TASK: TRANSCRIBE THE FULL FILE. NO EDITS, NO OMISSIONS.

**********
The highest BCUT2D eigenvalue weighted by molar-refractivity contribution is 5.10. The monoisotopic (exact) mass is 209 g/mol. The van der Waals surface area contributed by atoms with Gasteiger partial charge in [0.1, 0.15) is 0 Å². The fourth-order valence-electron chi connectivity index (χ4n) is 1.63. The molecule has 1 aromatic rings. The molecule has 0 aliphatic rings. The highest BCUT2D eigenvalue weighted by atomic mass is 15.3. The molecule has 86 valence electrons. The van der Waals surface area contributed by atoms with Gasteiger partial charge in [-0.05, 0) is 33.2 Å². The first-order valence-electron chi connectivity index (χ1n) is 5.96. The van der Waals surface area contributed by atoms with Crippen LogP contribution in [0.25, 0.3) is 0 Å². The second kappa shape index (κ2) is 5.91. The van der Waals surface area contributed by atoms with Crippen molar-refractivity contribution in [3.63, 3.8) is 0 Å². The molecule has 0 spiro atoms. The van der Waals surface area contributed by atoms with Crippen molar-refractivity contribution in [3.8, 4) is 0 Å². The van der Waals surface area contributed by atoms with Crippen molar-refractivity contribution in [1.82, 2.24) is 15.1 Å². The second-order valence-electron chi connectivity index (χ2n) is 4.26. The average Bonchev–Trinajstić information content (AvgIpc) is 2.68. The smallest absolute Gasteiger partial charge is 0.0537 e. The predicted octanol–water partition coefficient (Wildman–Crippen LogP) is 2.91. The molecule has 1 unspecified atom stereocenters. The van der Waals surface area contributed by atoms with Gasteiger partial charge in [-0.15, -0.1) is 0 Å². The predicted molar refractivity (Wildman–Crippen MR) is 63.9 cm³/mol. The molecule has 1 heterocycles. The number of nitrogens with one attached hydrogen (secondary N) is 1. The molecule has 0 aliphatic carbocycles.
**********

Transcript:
The highest BCUT2D eigenvalue weighted by molar-refractivity contribution is 5.10. The monoisotopic (exact) mass is 209 g/mol. The van der Waals surface area contributed by atoms with Gasteiger partial charge in [0.1, 0.15) is 0 Å². The fourth-order valence-electron chi connectivity index (χ4n) is 1.63. The molecule has 1 aromatic rings. The molecule has 0 aliphatic rings. The highest BCUT2D eigenvalue weighted by atomic mass is 15.3. The molecule has 86 valence electrons. The van der Waals surface area contributed by atoms with Gasteiger partial charge in [-0.05, 0) is 33.2 Å². The first-order valence-electron chi connectivity index (χ1n) is 5.96. The van der Waals surface area contributed by atoms with Crippen LogP contribution in [0.25, 0.3) is 0 Å². The second kappa shape index (κ2) is 5.91. The van der Waals surface area contributed by atoms with Crippen molar-refractivity contribution in [3.63, 3.8) is 0 Å². The molecule has 0 spiro atoms. The van der Waals surface area contributed by atoms with Crippen molar-refractivity contribution in [3.8, 4) is 0 Å². The van der Waals surface area contributed by atoms with Crippen molar-refractivity contribution in [1.82, 2.24) is 15.1 Å². The second-order valence-electron chi connectivity index (χ2n) is 4.26. The average Bonchev–Trinajstić information content (AvgIpc) is 2.68. The smallest absolute Gasteiger partial charge is 0.0537 e. The predicted octanol–water partition coefficient (Wildman–Crippen LogP) is 2.91. The molecule has 1 unspecified atom stereocenters. The van der Waals surface area contributed by atoms with Gasteiger partial charge in [-0.15, -0.1) is 0 Å². The predicted molar refractivity (Wildman–Crippen MR) is 63.9 cm³/mol. The molecule has 1 heterocycles. The number of nitrogens with one attached hydrogen (secondary N) is 1. The molecule has 0 aliphatic carbocycles.